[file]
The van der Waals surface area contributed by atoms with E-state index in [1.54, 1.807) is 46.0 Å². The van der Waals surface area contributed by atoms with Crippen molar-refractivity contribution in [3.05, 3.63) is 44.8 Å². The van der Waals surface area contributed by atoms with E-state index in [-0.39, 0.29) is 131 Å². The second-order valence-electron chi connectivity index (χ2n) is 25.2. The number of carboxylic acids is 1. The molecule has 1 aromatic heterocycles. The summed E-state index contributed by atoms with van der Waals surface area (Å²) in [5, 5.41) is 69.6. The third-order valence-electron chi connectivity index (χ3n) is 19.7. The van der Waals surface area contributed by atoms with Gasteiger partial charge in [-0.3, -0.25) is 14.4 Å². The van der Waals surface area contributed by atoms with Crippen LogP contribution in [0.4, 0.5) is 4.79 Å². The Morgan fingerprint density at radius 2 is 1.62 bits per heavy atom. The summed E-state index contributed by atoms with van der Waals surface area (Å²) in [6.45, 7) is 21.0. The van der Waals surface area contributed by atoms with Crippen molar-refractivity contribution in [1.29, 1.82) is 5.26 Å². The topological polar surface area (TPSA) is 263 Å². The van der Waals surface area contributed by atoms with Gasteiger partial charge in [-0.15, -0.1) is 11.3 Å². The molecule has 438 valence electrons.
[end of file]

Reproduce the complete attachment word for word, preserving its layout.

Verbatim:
The van der Waals surface area contributed by atoms with E-state index in [1.54, 1.807) is 46.0 Å². The van der Waals surface area contributed by atoms with Crippen molar-refractivity contribution in [3.05, 3.63) is 44.8 Å². The van der Waals surface area contributed by atoms with E-state index in [-0.39, 0.29) is 131 Å². The second-order valence-electron chi connectivity index (χ2n) is 25.2. The number of carboxylic acids is 1. The molecule has 1 aromatic heterocycles. The summed E-state index contributed by atoms with van der Waals surface area (Å²) in [5, 5.41) is 69.6. The third-order valence-electron chi connectivity index (χ3n) is 19.7. The van der Waals surface area contributed by atoms with Gasteiger partial charge in [-0.3, -0.25) is 14.4 Å². The van der Waals surface area contributed by atoms with Crippen LogP contribution in [0.4, 0.5) is 4.79 Å². The Morgan fingerprint density at radius 2 is 1.62 bits per heavy atom. The summed E-state index contributed by atoms with van der Waals surface area (Å²) in [6.45, 7) is 21.0. The van der Waals surface area contributed by atoms with Crippen molar-refractivity contribution in [1.29, 1.82) is 5.26 Å². The topological polar surface area (TPSA) is 263 Å². The van der Waals surface area contributed by atoms with Gasteiger partial charge in [-0.15, -0.1) is 11.3 Å². The molecule has 438 valence electrons.